# 5.4. PIC04: Particle-Settling in Fluid¶

## 5.4.1. Description¶

MFiX-TFM, MFiX-DEM and MFiX-PIC are used to simulate the problem of particle settling. Spatial locations of concentration fronts at time t = 1 seconds are compared with the analytical expression given by,

(5.4)$x(t) = x_{0} + t u_{shock}$

The velocity of propagation of the shock wave (derived in Appendix B) is given by,

(5.5)$u_{shock} = - \Bigg( j + \frac{\big(\epsilon_{s} \epsilon_{g} u_{r}\big)_{B} - \big(\epsilon_{s} \epsilon_{g} u_{r}\big)_{A}}{\epsilon_{sB} - \epsilon_{sA}} \Bigg)$

where the subscripts A and B denote the regions on either side of the shock as shown in Fig. 7.2. The volumetric flux is 0 in the case of settling. Also, the particle volume fraction in region A is 0 for the shock front traveling downwards. Hence the location of the shock is given by,

(5.6)$x(t) = x_{0} -t\big(\epsilon_{g0} u_{r0}\big)$

where, $$\epsilon_{g0}$$ is the initial gas volume fraction. The relative velocity using the Stokes drag law is given by,

(5.7)$u_{r0} = \frac{g \Delta \rho d_{p}^{2}}{18 \mu_{g}}\epsilon_{g0}^{3.65}$

The location of the shock front corresponding to filling is given by,

(5.8)$x(t) = -t \Bigg( \frac{\big(\epsilon_{s}^{*} \epsilon_{g}^{*} u_{r}^{*}\big) - \big(\epsilon_{s0} \epsilon_{g0} u_{r0}\big)_{A}}{\epsilon_{s}^{*} - \epsilon_{s0}} \Bigg)$

## 5.4.2. Setup¶

Table 5.7 PIC-04 Setup, Initial and Boundary Conditions.

Computational/Physical model

3D, Transient

Multiphase

Gravity

Thermal energy equation is not solved

Turbulence equations are not solved (Laminar)

Uniform mesh

First order upqind discritization scheme

Geometry

Coordinate system

Cartesian

Grid partitions

x-length

0.02

(m)

5

y-length

1.0

(m)

100

z-length

0.02

(m)

5

Material

Gas density, $$\rho_{g}$$

1000.0

(kg·m-3)

Gas viscosity, $$\mu_{g}$$

0.001

(Pa·s)

Solids Type

PIC,DEM,TFM

Diameter, $$d_{p}$$

0.01

(m)

Density, $$\rho_{s}$$

2700

(kg·m-3)

Solids Properties (PIC)

Pressure linear scale factor, $$P_{s}$$

10.0

(Pa)

Exponential scale factor, $$\gamma$$

3.0

(-)

Statistical weight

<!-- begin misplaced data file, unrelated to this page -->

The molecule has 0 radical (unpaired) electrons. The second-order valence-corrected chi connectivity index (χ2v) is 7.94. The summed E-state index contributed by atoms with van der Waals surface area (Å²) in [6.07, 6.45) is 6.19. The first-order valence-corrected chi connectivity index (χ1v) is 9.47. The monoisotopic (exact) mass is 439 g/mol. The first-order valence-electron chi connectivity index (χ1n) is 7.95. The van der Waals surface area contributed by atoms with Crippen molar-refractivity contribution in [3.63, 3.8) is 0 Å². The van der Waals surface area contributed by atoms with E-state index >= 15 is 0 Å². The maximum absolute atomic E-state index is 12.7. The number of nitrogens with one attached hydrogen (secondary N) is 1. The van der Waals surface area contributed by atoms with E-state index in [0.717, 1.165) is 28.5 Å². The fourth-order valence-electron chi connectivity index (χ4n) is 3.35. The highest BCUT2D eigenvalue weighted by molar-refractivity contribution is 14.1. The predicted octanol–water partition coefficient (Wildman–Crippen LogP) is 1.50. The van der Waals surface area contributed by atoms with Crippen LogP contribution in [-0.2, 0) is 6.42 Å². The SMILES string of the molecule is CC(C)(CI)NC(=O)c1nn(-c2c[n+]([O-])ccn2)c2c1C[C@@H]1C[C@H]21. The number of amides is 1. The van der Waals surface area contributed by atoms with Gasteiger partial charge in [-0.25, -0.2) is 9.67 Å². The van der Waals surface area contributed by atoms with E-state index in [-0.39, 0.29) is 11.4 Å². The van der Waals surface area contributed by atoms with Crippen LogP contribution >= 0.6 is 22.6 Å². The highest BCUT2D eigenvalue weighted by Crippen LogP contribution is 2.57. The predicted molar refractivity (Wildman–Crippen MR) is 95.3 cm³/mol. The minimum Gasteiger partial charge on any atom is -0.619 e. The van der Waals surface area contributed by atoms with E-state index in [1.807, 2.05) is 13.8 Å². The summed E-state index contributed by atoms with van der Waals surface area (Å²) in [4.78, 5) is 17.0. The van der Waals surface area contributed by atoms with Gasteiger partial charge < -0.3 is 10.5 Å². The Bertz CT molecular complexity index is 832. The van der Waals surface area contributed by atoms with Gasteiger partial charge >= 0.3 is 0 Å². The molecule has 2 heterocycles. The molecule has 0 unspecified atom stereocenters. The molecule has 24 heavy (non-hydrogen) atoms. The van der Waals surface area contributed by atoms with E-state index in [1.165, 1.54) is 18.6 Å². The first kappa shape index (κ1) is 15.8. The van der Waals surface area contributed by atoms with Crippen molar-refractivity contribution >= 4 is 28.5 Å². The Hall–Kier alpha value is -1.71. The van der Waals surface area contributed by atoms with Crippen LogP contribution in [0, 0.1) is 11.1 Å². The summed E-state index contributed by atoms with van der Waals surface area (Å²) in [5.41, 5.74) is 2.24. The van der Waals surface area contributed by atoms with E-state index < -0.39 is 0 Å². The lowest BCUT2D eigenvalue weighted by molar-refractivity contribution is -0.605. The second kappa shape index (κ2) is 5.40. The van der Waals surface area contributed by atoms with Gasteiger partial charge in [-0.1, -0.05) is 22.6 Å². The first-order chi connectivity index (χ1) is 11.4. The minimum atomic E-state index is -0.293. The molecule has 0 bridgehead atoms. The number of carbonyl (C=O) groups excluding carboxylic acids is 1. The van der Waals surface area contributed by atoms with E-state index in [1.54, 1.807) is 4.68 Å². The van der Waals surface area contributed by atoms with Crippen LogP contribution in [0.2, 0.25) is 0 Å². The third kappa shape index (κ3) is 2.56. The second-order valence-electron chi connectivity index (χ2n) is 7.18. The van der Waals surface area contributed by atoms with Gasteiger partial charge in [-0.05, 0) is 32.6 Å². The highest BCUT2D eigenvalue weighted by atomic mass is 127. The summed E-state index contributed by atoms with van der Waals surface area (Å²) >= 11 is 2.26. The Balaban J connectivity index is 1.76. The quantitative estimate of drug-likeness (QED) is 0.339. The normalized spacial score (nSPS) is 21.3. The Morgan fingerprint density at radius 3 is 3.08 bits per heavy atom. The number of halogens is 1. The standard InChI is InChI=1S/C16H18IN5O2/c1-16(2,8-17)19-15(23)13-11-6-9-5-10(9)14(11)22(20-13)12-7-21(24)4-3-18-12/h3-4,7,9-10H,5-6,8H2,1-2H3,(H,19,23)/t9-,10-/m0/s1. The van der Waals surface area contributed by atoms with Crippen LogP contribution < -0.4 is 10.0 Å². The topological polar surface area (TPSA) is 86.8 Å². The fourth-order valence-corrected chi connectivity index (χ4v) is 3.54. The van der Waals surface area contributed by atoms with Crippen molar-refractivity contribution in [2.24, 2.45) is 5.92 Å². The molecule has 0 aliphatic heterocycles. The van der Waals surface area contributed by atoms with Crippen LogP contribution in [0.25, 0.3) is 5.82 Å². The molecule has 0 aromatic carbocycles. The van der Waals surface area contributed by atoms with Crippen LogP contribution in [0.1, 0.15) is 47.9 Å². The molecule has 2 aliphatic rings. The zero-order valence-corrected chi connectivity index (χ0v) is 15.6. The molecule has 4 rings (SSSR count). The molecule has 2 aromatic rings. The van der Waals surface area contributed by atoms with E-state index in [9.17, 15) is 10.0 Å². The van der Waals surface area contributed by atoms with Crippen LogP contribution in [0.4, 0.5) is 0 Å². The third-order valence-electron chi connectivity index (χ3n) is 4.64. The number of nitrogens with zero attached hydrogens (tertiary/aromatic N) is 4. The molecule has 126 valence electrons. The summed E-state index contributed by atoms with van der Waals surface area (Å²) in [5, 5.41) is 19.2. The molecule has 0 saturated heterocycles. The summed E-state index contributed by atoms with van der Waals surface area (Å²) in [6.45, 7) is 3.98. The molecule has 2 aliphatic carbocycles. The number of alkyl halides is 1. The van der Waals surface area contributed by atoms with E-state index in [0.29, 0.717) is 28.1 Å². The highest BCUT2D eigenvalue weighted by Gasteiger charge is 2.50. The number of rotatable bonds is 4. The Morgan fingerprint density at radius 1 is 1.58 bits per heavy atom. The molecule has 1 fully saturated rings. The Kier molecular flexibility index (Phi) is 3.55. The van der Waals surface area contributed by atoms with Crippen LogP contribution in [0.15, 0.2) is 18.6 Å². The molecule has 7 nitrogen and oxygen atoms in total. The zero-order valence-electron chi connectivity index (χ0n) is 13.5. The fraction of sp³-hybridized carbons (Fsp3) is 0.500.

5

(-)

Solids slip velocity factor

0.5

(-)

Solids Properties (DEM)

Coefficient of friction, $$\mu_{pp},\mu_{pw}$$

0.1

(-)

Coefficient of restitution, $$e_{pp},e_{pw}$$

0.9

(-)

Spring constant, $$k_{pp},k_{pw}$$

100.0

(kg·m-1)

Initial Conditions

x-velocity, $$u_{g}$$

0.0

(m·s-1)

y-velocity, $$v_{g}$$

0.0

(m·s-1)

z-velocity, $$w_{g}$$

0.0

(m·s-1)

Location of the shock

0.8

Gas volume fraction, $$\epsilon_{g}$$

1.0

(-)

Solids concentration, $$\epsilon_{s0}$$

0.10, 0.15, 0.20

(-)

Gas volume fraction at packing, $$\epsilon_{g}^{*}$$

0.4

(-)

Pressure, $$P_{g}$$

101,325

(Pa)

Boundary Conditions

Cyclic in x, z directions

South boundary

0.0

(m·s-1)

Free-slip wall

North boundary

0.0

(m·s-1)

Free-slip wall

## 5.4.3. Results¶

The solutions from MFiX-PIC, MFiX-DEM, and MFiX-TFM are compared with the analytical expression in Fig. 5.4. Linear-hat scheme is used to interpolate between the Eulerian and Lagrangian fields. MFiX-TFM solutions based on continuum formulation are observed to be free from oscillations in the volume fraction field for all the cases considered. Besides, the time evolution of wave fronts is also shown for simulations corresponding to $$\epsilon_{s0}=0.15$$ in Fig. 5.5. The results are in good agreement with the analytical solution. Further, the influence of initial solids fraction on the modelling accuracy is tested. The shock wave corresponding to filling (traveling upwards) is predicted reasonably well by all the models. This verifies the implementation of algorithms corresponding to packed regions. The analytical values along with model predictions are summarized in Table 5.8 and Table 5.9 for settling and filling wave fronts. The location of the filling wave front is determined by the occurrence of first local minima in the gradient of void fraction $$\epsilon_{g}$$, while the settling wave front is determined by the last local minima in the gradient. The uncertainty values associated with the computational results correspond to cell width (0.01 m) since the shock front is estimated from discrete values.

 $$\epsilon_{s0}=0.10$$ $$\epsilon_{s0}=0.15$$ $$\epsilon_{s0}=0.20$$ Analytical 0.466 0.544 0.607 MFiX-PIC 0.471 ± 0.01 0.531 ± 0.01 0.585 ± 0.01 MFiX-DEM 0.455 ± 0.01 0.515 ± 0.01 0.575 ± 0.01 MFiX-TFM 0.485 ± 0.01 0.555 ± 0.01 0.605 ± 0.01
 $$\epsilon_{s0}=0.10$$ $$\epsilon_{s0}=0.15$$ $$\epsilon_{s0}=0.20$$ Analytical 0.058 0.075 0.085 MFiX-PIC 0.065 ± 0.01 0.087 ± 0.01 0.101 ± 0.01 MFiX-DEM 0.073 ± 0.01 0.095 ± 0.01 0.115 ± 0.01 MFiX-TFM 0.065 ± 0.01 0.085 ± 0.01 0.095 ± 0.01 Fig. 5.4 Solutions for different initial particle concentrations: (a) 0.10, (b) 0.15, (c) 0.20. Fig. 5.5 Time evolution of shock fronts with 0.15 initial concentration.